A Red Flag

September 17, 2014

Going back to my original list of “why I haven’t been blogging,” today I shall address the last one enumerated there:

I have not been “in the Word” as a daily or even regular spiritual discipline. I realize just how much the Scriptures are food for thought, and I haven’t been eating.

So, this is really a confession of sorts, but not a self-indulgent one, I hope. My aim is simply to articulate an experience that you may have had, too, and to respond to it.

My personal, spiritual disciplines of the traditional kind, especially Bible reading and study, have been shot to heck in the last few months. Maybe it started with the recliner-bound stupor, which made watching Netflix episodes of Foyle’s War (PBS) and West Wing (NBC) just about my speed. Then in April, on my just-deceased mother’s bedside, I found a J. A. Jance detective novel. I’ve now read ten of them! This is not high literature, even of the P. D. James caliber, but just fluff, fun fluff.

I was sharing this admission with a friend on Sunday, and he said, “You’ve taken a sabbatical!” That’s the positive spin on it, but I have to say, even on my sabbaticals in years past, Bible reading has always been a mainstay.

During this period, I have attended worship faithfully. I have prayed, if not systematically, at least regularly. I have even preached a few times and thoroughly enjoyed temporary immersion in God’s Word. I have counseled many, and brought Scripture into the discussion when appropriate. The Bible knowledge is all right there, ready to be accessed in vending machine fashion. And I certainly have continued to live the life shaped by an orthodox understanding of Scripture; I’m not falling off a wagon or anything. God’s presence has been encouraging throughout, though I have to admit a little more distant than what I was experiencing during my cancer treatment.

My appreciation for total depravity and the human propensity to self-deception (like Eve in Genesis 3) raise the red flag. This can’t go on too long, or I will miss something important or starve.

I love the title of Eugene Peterson’s book Eat This Book, in reference to the Scripture and taken from the Revelation to John:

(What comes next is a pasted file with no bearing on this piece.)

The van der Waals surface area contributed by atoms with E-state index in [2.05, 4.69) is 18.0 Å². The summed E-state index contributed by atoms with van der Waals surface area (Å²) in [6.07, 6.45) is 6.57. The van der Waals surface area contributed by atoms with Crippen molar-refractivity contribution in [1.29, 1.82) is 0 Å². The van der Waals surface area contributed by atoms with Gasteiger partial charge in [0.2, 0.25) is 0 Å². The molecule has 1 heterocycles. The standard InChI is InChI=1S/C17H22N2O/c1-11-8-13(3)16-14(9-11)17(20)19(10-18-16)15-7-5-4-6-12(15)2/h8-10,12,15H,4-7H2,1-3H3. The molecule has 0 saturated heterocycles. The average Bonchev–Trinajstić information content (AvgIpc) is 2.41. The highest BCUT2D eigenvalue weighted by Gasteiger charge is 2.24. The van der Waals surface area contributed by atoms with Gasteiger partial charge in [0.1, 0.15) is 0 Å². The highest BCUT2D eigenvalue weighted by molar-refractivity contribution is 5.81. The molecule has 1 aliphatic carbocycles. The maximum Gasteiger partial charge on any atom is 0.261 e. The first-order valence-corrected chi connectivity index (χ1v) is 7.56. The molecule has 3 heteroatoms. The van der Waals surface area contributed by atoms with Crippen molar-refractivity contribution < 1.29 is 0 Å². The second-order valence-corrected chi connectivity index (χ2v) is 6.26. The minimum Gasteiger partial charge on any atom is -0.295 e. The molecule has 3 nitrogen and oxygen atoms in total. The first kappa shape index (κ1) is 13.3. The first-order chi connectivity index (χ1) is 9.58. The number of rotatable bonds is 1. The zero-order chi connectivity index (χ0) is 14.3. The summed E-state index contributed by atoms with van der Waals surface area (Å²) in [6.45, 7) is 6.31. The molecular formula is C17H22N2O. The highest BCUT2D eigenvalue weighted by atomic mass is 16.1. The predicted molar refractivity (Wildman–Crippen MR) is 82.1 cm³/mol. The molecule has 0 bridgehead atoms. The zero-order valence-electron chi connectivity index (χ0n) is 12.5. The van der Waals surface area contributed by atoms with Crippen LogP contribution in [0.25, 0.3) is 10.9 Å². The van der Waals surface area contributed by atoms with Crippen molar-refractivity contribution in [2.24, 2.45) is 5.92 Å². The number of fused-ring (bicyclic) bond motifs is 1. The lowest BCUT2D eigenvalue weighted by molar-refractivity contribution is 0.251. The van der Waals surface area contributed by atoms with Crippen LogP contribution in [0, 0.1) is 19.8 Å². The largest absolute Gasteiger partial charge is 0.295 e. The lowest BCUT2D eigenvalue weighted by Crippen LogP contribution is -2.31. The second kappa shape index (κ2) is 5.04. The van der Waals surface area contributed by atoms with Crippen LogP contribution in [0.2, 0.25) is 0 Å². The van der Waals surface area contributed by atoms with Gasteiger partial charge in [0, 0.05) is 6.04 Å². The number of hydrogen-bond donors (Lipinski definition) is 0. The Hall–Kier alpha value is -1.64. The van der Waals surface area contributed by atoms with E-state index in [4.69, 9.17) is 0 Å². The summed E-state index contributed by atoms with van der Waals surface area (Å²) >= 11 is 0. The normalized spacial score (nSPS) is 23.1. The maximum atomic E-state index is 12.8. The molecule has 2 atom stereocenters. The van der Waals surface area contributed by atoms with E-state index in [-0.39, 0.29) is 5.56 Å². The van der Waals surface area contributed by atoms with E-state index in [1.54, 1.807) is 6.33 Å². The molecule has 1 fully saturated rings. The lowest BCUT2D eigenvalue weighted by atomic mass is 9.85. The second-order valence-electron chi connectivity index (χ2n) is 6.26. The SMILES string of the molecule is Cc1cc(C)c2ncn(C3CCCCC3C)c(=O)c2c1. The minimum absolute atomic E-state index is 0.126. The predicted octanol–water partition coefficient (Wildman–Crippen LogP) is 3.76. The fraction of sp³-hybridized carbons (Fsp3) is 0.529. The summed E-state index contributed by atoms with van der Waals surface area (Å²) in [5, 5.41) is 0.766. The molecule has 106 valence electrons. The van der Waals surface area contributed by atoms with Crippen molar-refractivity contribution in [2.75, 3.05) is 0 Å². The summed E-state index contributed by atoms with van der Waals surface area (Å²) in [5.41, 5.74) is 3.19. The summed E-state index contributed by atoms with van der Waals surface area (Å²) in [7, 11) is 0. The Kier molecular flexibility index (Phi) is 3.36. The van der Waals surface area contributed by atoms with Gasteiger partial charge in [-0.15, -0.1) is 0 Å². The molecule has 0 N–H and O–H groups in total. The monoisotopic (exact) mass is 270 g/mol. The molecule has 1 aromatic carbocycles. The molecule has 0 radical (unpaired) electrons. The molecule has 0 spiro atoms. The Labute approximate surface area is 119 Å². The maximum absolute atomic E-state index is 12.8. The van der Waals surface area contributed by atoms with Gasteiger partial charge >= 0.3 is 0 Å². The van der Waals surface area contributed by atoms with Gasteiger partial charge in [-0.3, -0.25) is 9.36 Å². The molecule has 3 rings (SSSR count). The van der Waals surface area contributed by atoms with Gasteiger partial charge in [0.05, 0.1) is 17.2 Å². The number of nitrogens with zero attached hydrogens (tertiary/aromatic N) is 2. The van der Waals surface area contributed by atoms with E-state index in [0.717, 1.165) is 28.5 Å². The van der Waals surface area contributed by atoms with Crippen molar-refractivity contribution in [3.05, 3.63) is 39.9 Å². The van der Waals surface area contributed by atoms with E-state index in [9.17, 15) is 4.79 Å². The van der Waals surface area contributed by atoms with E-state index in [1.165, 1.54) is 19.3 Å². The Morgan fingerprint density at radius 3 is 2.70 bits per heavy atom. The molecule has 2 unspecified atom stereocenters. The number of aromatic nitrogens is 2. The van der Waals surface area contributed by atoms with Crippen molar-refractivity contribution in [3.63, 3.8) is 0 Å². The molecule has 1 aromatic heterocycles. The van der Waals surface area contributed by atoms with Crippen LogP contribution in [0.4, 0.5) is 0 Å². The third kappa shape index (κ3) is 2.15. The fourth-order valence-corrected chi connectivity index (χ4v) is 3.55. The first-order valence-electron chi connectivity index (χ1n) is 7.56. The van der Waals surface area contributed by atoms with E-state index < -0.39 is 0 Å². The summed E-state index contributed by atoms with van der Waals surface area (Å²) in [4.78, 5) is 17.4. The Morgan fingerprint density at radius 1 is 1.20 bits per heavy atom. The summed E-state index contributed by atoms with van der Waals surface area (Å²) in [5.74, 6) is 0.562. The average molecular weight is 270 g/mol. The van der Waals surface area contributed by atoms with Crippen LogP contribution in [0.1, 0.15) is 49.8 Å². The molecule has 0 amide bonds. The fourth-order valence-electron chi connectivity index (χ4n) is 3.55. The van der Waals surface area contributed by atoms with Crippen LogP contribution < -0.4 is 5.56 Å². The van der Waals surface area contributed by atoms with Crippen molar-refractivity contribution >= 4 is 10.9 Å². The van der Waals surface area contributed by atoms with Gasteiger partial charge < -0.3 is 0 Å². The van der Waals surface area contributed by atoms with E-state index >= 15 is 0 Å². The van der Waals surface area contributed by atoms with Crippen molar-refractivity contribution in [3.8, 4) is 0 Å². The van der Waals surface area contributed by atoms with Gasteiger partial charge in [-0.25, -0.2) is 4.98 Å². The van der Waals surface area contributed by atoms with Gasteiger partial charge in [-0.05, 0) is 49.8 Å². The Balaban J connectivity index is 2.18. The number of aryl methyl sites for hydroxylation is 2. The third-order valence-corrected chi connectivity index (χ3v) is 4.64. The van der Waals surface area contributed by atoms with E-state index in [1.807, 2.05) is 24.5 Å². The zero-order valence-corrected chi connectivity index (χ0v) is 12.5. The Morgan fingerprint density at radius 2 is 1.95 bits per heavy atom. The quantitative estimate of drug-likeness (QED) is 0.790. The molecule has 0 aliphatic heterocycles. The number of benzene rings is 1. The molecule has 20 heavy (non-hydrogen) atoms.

So I went to the angel and told him to give me the little scroll; and he said to me, “Take it, and eat; it will be bitter to your stomach, but sweet as honey in your mouth.” So I took the little scroll from the hand of the angel and ate it; it was sweet as honey in my mouth, but when I had eaten it, my stomach was made bitter. (Revelation 10:9f)

And of course, at a time of great temptation, Jesus relied on the ancient reminder:

One does not live by bread alone, but by every word that comes from the mouth of the Lord.” (Deuteronomy 8:3; Matthew and Luke 4:4)

To read the Scriptures, to meditate upon them, brings life and clarity and direction. The Psalmist opens Psalm 1 with this joyful claim:

1          Happy are those
                        who do not follow the advice of the wicked,
            or take the path that sinners tread,
                        or sit in the seat of scoffers;
2          but their delight is in the law of the LORD,
                        and on his law they meditate day and night.
3          They are like trees
                        planted by streams of water,
            which yield their fruit in its season,
                        and their leaves do not wither.
            In all that they do, they prosper.

Even as I write this post with my Bible open to the Revelation 10 passage, I am again reminded that while the Word of God is sweet on my tongue, in the pit of my stomach I know that it calls me to teaching and prophetic ministry during a difficult time in the church’s history. Maybe my sabbatical has been a break not just from the Word but from the more unpleasant aspects of ministry, especially when the Word one preaches is not finding a hearing among one’s Presbytery colleagues.